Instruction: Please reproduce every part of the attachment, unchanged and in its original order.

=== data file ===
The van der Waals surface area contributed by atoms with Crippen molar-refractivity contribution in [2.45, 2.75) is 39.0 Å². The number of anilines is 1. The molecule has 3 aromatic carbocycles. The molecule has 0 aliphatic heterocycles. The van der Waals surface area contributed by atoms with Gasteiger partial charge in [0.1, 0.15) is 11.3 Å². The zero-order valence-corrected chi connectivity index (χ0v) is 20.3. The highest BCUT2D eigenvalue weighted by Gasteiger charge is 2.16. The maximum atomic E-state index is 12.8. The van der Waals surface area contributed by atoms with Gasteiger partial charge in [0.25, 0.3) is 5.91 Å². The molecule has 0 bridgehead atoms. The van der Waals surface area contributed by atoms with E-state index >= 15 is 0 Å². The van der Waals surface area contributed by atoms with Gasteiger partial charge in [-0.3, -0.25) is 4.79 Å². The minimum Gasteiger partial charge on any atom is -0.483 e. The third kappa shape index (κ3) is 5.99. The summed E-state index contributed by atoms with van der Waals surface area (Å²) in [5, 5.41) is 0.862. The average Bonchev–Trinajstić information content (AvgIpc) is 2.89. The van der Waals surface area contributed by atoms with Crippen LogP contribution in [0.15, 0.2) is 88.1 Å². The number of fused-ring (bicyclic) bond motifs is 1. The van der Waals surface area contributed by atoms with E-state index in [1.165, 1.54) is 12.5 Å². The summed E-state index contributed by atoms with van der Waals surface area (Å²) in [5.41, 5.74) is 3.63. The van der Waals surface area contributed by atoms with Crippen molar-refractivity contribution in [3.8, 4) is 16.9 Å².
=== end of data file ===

The van der Waals surface area contributed by atoms with Crippen molar-refractivity contribution in [2.45, 2.75) is 39.0 Å². The number of anilines is 1. The molecule has 3 aromatic carbocycles. The molecule has 0 aliphatic heterocycles. The van der Waals surface area contributed by atoms with Gasteiger partial charge in [0.1, 0.15) is 11.3 Å². The zero-order valence-corrected chi connectivity index (χ0v) is 20.3. The highest BCUT2D eigenvalue weighted by Gasteiger charge is 2.16. The maximum atomic E-state index is 12.8. The van der Waals surface area contributed by atoms with Gasteiger partial charge in [0.25, 0.3) is 5.91 Å². The molecule has 0 bridgehead atoms. The van der Waals surface area contributed by atoms with E-state index >= 15 is 0 Å². The van der Waals surface area contributed by atoms with Gasteiger partial charge in [-0.3, -0.25) is 4.79 Å². The minimum Gasteiger partial charge on any atom is -0.483 e. The third kappa shape index (κ3) is 5.99. The summed E-state index contributed by atoms with van der Waals surface area (Å²) in [5, 5.41) is 0.862. The average Bonchev–Trinajstić information content (AvgIpc) is 2.89. The van der Waals surface area contributed by atoms with Crippen LogP contribution in [0.15, 0.2) is 88.1 Å². The number of fused-ring (bicyclic) bond motifs is 1. The van der Waals surface area contributed by atoms with E-state index in [1.165, 1.54) is 12.5 Å². The summed E-state index contributed by atoms with van der Waals surface area (Å²) in [5.41, 5.74) is 3.63. The van der Waals surface area contributed by atoms with Crippen molar-refractivity contribution in [3.8, 4) is 16.9 Å².